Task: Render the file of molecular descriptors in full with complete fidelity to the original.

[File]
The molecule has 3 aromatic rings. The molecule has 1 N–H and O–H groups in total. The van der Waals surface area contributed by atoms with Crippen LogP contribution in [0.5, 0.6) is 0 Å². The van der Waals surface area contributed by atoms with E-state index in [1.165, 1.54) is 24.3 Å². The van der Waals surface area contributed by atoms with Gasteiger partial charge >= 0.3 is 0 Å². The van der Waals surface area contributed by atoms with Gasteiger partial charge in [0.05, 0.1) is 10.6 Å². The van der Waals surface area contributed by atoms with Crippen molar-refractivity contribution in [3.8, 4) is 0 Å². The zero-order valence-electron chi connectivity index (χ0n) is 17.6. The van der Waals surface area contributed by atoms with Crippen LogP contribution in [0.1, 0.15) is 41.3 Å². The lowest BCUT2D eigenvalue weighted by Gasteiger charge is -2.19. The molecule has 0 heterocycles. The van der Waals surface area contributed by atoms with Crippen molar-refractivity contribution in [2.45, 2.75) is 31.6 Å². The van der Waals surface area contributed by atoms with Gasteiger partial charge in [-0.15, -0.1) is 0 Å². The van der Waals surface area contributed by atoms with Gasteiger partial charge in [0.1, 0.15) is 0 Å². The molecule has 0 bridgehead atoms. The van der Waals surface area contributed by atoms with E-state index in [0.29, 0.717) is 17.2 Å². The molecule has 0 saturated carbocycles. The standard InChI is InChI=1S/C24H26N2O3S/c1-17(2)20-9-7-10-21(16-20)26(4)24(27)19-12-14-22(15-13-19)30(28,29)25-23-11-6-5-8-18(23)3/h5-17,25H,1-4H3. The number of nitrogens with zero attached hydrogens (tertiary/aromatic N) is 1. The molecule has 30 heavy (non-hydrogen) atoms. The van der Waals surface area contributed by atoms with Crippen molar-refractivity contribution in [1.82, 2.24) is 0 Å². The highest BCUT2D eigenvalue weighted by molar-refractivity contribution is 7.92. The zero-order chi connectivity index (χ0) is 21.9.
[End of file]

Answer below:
The molecule has 3 aromatic rings. The molecule has 1 N–H and O–H groups in total. The van der Waals surface area contributed by atoms with Crippen LogP contribution in [0.5, 0.6) is 0 Å². The van der Waals surface area contributed by atoms with E-state index in [1.165, 1.54) is 24.3 Å². The van der Waals surface area contributed by atoms with Gasteiger partial charge >= 0.3 is 0 Å². The van der Waals surface area contributed by atoms with Gasteiger partial charge in [0.05, 0.1) is 10.6 Å². The van der Waals surface area contributed by atoms with Crippen molar-refractivity contribution in [3.8, 4) is 0 Å². The zero-order valence-electron chi connectivity index (χ0n) is 17.6. The van der Waals surface area contributed by atoms with Crippen LogP contribution in [0.1, 0.15) is 41.3 Å². The lowest BCUT2D eigenvalue weighted by Gasteiger charge is -2.19. The molecule has 0 heterocycles. The van der Waals surface area contributed by atoms with Crippen molar-refractivity contribution in [2.45, 2.75) is 31.6 Å². The van der Waals surface area contributed by atoms with Gasteiger partial charge in [-0.15, -0.1) is 0 Å². The van der Waals surface area contributed by atoms with Gasteiger partial charge in [0.1, 0.15) is 0 Å². The molecule has 0 bridgehead atoms. The van der Waals surface area contributed by atoms with E-state index in [0.29, 0.717) is 17.2 Å². The molecule has 0 saturated carbocycles. The standard InChI is InChI=1S/C24H26N2O3S/c1-17(2)20-9-7-10-21(16-20)26(4)24(27)19-12-14-22(15-13-19)30(28,29)25-23-11-6-5-8-18(23)3/h5-17,25H,1-4H3. The number of nitrogens with zero attached hydrogens (tertiary/aromatic N) is 1. The molecule has 30 heavy (non-hydrogen) atoms. The van der Waals surface area contributed by atoms with Crippen molar-refractivity contribution in [1.82, 2.24) is 0 Å². The highest BCUT2D eigenvalue weighted by molar-refractivity contribution is 7.92. The zero-order chi connectivity index (χ0) is 21.9.